Can the direction of nuclear proliferation take a turn for the better?
Governments and populations have expressed concern about the possible wider utilization of nuclear weapons since the first ones were used in an effective means to end the war with Japan in August 1945. Within a few short years, all five permanent members of the U.N. Security Council — China, France, the Soviet Union, the United Kingdom and the United States — were developing nuclear warhead capabilities. They collaborated in 1968 to sign the Treaty on the Non-Proliferation of Nuclear Weapons, or NPT, in an attempt to prevent further proliferation. The NPT came into effect in 1970 when sufficient members of the U.N. had signed onto the restrictions of the treaty.
Despite the hope that a treaty could prevent further proliferation, scientists and engineers involved in the program recognized that while the treaty might slow proliferation, it would not stop it. Instead, considerable effort was devoted to the development of theories of deterrence in the hope that the possession of sufficient numbers of nuclear warheads together with the ability to deliver them to the territory of potential enemies would prevent use of these systems because of the threat of overwhelming retaliation.
These concepts led to the acquisition of thousands of warheads by the Soviets and the United States, and a standoff referred to as MAD, or mutual assured destruction, evolved. This established policy did not satisfy Ronald Reagan when he became U.S. president. In March 1983, he introduced the Strategic Defense Initiative, or SDI, in which he suggested that advancing technology could be harnessed to develop a strategic defense that could intercept attacking missiles before they could deliver their warheads.
While offensive systems have improved, making the task of intercepting incoming missiles more difficult, defensive systems have remained tactical rather than strategic. Improvements are being made, and others are planned, but the gap between offensive and defensive capabilities appears to have broadened toward offensive.
We were both heavily involved in the advancement of the SDI program, while recognizing that neither the NPT nor the SDI could solve the problem of world security in the longer term. In a commentary published by Defense News in September 2003, we noted that despite international agreements designed to prevent proliferation of weapons of mass destruction and their delivery systems, both areas remained growth industries.
There was every likelihood that unscrupulous nations and even terrorists would acquire these systems. The theories of deterrence that the U.S. and others had relied upon for so long have since been usurped by nations long considered third-world countries. North Korea provided an example by claiming to have a nuclear capability, thus providing itself an insurance to prevent the U.S. from taking military action against the government as we had against Iraq in March 2003.
We noted that it was strange that reputable scientists and congressional leaders refused to acknowledge that proliferation had made us all far less secure in this multipolar world. We considered that missile defense might provide an interim response, but it was equally important that studies should be initiated on survival in this new environment.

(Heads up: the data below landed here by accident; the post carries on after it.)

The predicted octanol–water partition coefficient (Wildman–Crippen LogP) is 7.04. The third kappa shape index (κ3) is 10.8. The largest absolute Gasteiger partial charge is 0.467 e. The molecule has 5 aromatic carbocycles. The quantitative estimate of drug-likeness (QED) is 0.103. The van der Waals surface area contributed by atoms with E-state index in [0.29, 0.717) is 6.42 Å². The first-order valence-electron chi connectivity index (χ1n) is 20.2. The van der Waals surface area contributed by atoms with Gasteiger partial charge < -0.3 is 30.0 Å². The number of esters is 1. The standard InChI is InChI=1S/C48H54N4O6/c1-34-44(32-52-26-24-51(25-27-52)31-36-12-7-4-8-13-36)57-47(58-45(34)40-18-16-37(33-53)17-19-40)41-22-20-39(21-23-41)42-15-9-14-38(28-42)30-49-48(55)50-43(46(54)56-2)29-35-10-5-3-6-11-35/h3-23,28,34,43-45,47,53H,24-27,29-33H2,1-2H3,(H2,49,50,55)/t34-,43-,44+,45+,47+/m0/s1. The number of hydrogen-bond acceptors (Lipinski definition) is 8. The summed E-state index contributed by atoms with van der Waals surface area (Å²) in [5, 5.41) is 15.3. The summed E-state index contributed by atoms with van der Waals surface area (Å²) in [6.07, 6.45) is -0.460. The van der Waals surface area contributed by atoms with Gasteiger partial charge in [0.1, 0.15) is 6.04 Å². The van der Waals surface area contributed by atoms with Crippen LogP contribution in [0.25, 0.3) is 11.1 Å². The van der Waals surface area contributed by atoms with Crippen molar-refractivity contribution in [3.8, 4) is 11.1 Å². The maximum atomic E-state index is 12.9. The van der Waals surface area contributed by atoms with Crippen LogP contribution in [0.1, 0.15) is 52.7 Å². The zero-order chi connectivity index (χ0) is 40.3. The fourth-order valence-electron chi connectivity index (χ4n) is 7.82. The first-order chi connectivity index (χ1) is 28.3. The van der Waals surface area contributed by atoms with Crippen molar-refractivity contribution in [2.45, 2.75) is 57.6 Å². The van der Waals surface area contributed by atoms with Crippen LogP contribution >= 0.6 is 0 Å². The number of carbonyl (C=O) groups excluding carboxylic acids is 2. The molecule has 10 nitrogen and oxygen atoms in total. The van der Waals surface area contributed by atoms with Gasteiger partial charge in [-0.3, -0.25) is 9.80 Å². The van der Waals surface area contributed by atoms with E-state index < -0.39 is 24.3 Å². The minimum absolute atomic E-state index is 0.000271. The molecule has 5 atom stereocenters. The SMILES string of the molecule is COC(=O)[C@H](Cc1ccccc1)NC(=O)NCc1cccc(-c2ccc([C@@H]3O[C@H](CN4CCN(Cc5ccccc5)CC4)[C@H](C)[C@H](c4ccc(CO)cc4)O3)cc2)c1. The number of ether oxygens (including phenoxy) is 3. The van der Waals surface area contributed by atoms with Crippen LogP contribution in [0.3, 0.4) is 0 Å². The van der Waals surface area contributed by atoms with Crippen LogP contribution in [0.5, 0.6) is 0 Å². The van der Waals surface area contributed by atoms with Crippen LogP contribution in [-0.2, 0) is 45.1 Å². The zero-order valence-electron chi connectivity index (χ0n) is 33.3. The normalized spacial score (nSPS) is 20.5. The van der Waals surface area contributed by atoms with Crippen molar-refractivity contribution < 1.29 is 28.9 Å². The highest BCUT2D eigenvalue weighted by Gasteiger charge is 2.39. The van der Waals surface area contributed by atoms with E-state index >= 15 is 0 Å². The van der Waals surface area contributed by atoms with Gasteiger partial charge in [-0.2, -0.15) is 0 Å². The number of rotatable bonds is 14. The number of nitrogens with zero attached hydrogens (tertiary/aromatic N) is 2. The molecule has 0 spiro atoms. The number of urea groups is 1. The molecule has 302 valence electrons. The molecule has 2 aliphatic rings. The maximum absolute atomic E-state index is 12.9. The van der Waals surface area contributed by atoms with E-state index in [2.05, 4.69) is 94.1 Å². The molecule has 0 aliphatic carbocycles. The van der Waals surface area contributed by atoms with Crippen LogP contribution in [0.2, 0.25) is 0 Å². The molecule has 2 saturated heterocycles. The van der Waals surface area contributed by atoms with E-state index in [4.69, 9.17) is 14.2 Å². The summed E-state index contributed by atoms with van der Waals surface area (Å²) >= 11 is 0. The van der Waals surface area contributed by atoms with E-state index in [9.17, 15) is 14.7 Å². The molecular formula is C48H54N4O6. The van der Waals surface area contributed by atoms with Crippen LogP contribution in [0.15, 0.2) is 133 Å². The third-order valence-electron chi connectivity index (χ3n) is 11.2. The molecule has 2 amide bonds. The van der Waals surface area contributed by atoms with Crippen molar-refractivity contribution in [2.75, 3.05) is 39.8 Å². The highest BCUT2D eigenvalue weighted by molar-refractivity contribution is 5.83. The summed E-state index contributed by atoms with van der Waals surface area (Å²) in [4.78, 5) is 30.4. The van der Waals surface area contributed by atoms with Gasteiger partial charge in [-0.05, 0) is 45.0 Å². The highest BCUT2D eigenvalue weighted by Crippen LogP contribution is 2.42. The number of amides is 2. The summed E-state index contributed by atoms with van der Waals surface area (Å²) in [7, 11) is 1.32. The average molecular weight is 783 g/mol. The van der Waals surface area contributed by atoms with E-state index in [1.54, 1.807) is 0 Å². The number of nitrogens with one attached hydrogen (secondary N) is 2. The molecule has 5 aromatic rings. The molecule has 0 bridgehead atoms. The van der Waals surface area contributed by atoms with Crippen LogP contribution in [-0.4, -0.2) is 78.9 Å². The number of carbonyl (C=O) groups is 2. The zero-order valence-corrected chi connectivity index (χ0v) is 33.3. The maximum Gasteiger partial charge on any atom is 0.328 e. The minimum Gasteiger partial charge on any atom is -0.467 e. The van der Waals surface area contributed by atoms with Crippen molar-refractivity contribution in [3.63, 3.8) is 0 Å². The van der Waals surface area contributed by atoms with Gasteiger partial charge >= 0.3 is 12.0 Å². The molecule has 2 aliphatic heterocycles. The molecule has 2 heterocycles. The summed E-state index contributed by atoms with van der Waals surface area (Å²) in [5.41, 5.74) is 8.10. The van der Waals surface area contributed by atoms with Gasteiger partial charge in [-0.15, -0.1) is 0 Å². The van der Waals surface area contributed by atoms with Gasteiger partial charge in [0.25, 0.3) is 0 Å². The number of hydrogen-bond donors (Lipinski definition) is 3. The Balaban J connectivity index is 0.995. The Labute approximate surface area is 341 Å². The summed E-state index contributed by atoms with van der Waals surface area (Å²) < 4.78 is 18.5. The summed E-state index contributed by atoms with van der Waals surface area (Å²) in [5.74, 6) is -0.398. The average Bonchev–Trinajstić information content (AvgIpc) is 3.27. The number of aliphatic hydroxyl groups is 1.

Three years later in another commentary in Defense News, it was noted that while proliferation had continued, there had been little improvement in meeting the prime objectives of missile defense — a capability of intercepting attacking missiles of all ranges — thus providing protection for the U.S., for allies and for deployed forces. No new thinking had been advanced for secure survival in a multipolar world in which the unthinkable might be fast arriving.
In an attempt to change the reliance on the failing policy of preventing further proliferation, it was suggested a measured assured response strategy, or MARS, needed to be developed. We’ve also proposed that as other nations recognize the inability of the leading world powers to work cooperatively to prevent further proliferation, they have in effect been offered a lifeline to their own deterrent strategy by acquiring a nuclear capability.
Drastic new thinking had to be introduced to change the direction of proliferation.
Four years later, the situation had deteriorated further as the Obama administration attempted to introduce the concept of the elimination of nuclear warheads, a laudable concept that to the initiated appeared to be unachievable.
Reports in May 2010 noted that a recently released Nuclear Posture Review placed greatest emphasis on preventing further proliferation — a policy that was failing in plain sight.
We are now approaching 2020, 37 years after President Reagan introduced SDI. Despite expending at least $300 billion on the program now managed by the Missile Defense Agency, the prime objectives of the Reagan initiative are nowhere close to achievement. This failure is due principally to a lack of policy guidance to aim for the above-mentioned prime requirement of intercepting all missiles of all ranges regardless of their launch point.
With available technology, this prime objective could only be achieved with space-based interceptors, a strategy that has been studiously ignored. Thus, the interim solution of providing some security through missile defense remains unachieved, while the longer-term concept of changing from MAD to MARS remains totally dormant. All in all, it’s a very sad reflection on multiple U.S. administrations that have failed to provide much-needed leadership.
Stanley Orman is the founding director general of U.K. participation in the Strategic Defense Initiative program. Retired U.S. Army Maj. Gen. Eugene Fox served as deputy director of the Strategic Defense Initiative Organization.
Source : Stanley Orman, Maj. Gen. Eugene Fox (ret.) Link to Author